May 31, 2008



Big-budget British sci-fi from 1935!

Also known as Transatlantic Tunnel, this 70 year-old movie predicted there'd be a tunnel under the English Channel by 1940, followed by another under the Atlantic Ocean!

While huge feats of engineering could one day be possible, the question is why bother? Only a British film would flatter itself that a tunnel between Britain and America is a good idea, let alone a way to bring World peace! There are scenes of both the British Prime Minister (George Arliss) and the US President (Walter Huston) selling it as a good idea, instead of anyone actually explaining what the point is. If anything, a tunnel link between USA and continental Europe would surely be a better idea.

This was based on a German novel, but the script was written by Kurt Siodmak, who also wrote the original story of The Wolfman (1941), which is currently being remade with Benicio Del Toro for 2009.

There weren't many serious sci-fi films made in the UK before the 1950's. Things to Come (1936) was the most famous, but was more of a hypothetical history lesson, than a drama.

The Tunnel is far more engaging and packed with melodrama. Above ground it's centred on a four-sided love triangle, underground there's a battle against the odds - trying to keep up the progress of the drilling, despite the financiers wheeler-dealing the project.

Like any engineering work on this scale, there's likely to be a loss of lives - but at least the designer and manager of the project (Richard Dix) gets his hands dirty, and when the going gets rough, he doesn't talk to the workers through a layer of middle-management. But will his marriage survive?

The acting may be stilted, even for the time, but the story is unpredictable and occasionally touching. I also enjoyed the 1930's vision of the future, especially the spectacular and colossal radium drill. The subway cars in the tunnel look retro cool too.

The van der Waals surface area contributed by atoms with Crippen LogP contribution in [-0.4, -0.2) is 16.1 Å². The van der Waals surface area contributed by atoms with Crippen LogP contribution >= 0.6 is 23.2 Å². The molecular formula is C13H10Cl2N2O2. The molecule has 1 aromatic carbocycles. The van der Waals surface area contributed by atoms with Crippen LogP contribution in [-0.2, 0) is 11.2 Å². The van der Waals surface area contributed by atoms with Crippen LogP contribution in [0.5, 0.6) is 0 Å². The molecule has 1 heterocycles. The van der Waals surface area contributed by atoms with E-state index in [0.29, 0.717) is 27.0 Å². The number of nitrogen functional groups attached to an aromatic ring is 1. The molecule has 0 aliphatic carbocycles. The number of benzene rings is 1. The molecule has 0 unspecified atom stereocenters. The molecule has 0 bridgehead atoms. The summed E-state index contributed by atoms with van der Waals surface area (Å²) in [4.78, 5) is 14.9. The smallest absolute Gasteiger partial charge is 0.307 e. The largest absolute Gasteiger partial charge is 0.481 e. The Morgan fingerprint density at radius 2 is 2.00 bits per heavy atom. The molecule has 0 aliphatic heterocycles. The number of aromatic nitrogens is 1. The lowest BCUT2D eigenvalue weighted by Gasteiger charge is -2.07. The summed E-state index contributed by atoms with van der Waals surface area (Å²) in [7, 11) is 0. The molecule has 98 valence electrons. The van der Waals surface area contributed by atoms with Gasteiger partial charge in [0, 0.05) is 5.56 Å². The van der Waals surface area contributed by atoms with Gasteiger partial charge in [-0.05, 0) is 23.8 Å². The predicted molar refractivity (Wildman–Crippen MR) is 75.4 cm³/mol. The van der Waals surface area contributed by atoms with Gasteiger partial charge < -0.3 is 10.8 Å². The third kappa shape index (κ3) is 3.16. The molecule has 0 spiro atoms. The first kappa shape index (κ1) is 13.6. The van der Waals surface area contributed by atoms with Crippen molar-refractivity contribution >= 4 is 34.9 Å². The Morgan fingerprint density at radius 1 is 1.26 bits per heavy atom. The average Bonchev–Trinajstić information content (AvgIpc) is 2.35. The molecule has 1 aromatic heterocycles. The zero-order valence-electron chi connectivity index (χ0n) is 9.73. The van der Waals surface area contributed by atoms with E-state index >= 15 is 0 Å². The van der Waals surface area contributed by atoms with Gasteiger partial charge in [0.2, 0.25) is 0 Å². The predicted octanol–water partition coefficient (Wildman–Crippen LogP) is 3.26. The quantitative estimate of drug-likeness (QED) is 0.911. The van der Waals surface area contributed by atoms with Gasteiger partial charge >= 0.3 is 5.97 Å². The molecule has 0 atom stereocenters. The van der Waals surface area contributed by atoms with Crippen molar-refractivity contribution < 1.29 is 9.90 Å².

The cars and planes (a vertical takeoff bi-plane!) are not-so-futuristic looking. The 'new' inventions include the 'enunciator' (a loudspeaker), and the 'televisor' - a telephone with a video screen.

A 1970s article in T
he Sunday Times Magazine about 
sci-fi movies declared the film lost!

The large scale miniature work makes the drill look very convincing, though there's an extensive use of back-projection to try and integrate it with the actors. The impressively huge sets use hanging miniatures and matte paintings to look even larger. Some sources reckon that the special effects shots are from the 1933 French and German versions of the same story.

Fans of classic horror may recognise the star Richard Dix, as the stalwart chief engineer. He later starred in the classic Val Lewton RKO thriller The Ghost Ship (1943). His co-star is Leslie Banks, who played the sadistic Count Zaroff in The Most Dangerous Game (1932). Though the one-sided camera coverage, constantly avoiding the scarred side of his face, is very obvious. Here he plays a more jovial best-friend character, attempting to escape typecasting as two-faced villains. He later starred in the excellent adaption of Went the Day Well? (1942).

The Tunnel
was last available on VHS in the USA (see artwork at top), but isn't currently on DVD anywhere. It should run at just over 90 minutes.

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